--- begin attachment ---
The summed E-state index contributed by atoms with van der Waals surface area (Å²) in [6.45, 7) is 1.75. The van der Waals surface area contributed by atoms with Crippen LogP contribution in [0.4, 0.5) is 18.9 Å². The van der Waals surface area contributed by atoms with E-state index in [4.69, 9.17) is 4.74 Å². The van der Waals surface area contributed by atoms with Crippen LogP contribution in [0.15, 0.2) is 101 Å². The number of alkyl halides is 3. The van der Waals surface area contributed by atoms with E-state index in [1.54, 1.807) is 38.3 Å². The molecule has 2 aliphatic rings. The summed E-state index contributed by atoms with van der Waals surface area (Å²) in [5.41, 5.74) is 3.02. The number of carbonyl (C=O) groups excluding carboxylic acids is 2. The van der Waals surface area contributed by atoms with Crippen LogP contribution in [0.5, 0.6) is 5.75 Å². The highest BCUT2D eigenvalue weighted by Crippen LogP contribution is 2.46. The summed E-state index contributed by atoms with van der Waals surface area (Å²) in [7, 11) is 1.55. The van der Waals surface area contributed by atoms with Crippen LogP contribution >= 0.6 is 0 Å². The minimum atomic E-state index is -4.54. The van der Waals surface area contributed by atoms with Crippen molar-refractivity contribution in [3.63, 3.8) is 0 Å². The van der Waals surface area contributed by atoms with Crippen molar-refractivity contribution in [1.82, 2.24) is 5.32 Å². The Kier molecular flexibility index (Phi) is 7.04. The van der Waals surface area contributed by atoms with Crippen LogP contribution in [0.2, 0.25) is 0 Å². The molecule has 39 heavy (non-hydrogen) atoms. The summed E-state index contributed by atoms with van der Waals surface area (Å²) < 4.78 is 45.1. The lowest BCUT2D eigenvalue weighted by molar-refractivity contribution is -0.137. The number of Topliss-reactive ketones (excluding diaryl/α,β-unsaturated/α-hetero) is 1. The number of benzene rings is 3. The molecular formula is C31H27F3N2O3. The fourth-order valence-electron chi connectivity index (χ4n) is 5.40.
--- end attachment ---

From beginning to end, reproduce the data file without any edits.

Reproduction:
The summed E-state index contributed by atoms with van der Waals surface area (Å²) in [6.45, 7) is 1.75. The van der Waals surface area contributed by atoms with Crippen LogP contribution in [0.4, 0.5) is 18.9 Å². The van der Waals surface area contributed by atoms with E-state index in [4.69, 9.17) is 4.74 Å². The van der Waals surface area contributed by atoms with Crippen LogP contribution in [0.15, 0.2) is 101 Å². The number of alkyl halides is 3. The van der Waals surface area contributed by atoms with E-state index in [1.54, 1.807) is 38.3 Å². The molecule has 2 aliphatic rings. The summed E-state index contributed by atoms with van der Waals surface area (Å²) in [5.41, 5.74) is 3.02. The number of carbonyl (C=O) groups excluding carboxylic acids is 2. The van der Waals surface area contributed by atoms with Crippen LogP contribution in [0.5, 0.6) is 5.75 Å². The highest BCUT2D eigenvalue weighted by Crippen LogP contribution is 2.46. The summed E-state index contributed by atoms with van der Waals surface area (Å²) in [7, 11) is 1.55. The van der Waals surface area contributed by atoms with Crippen LogP contribution >= 0.6 is 0 Å². The minimum atomic E-state index is -4.54. The van der Waals surface area contributed by atoms with Crippen molar-refractivity contribution in [3.63, 3.8) is 0 Å². The van der Waals surface area contributed by atoms with Crippen molar-refractivity contribution in [1.82, 2.24) is 5.32 Å². The Kier molecular flexibility index (Phi) is 7.04. The van der Waals surface area contributed by atoms with Crippen LogP contribution in [0.2, 0.25) is 0 Å². The molecule has 39 heavy (non-hydrogen) atoms. The summed E-state index contributed by atoms with van der Waals surface area (Å²) < 4.78 is 45.1. The lowest BCUT2D eigenvalue weighted by molar-refractivity contribution is -0.137. The number of Topliss-reactive ketones (excluding diaryl/α,β-unsaturated/α-hetero) is 1. The number of benzene rings is 3. The molecular formula is C31H27F3N2O3. The fourth-order valence-electron chi connectivity index (χ4n) is 5.40.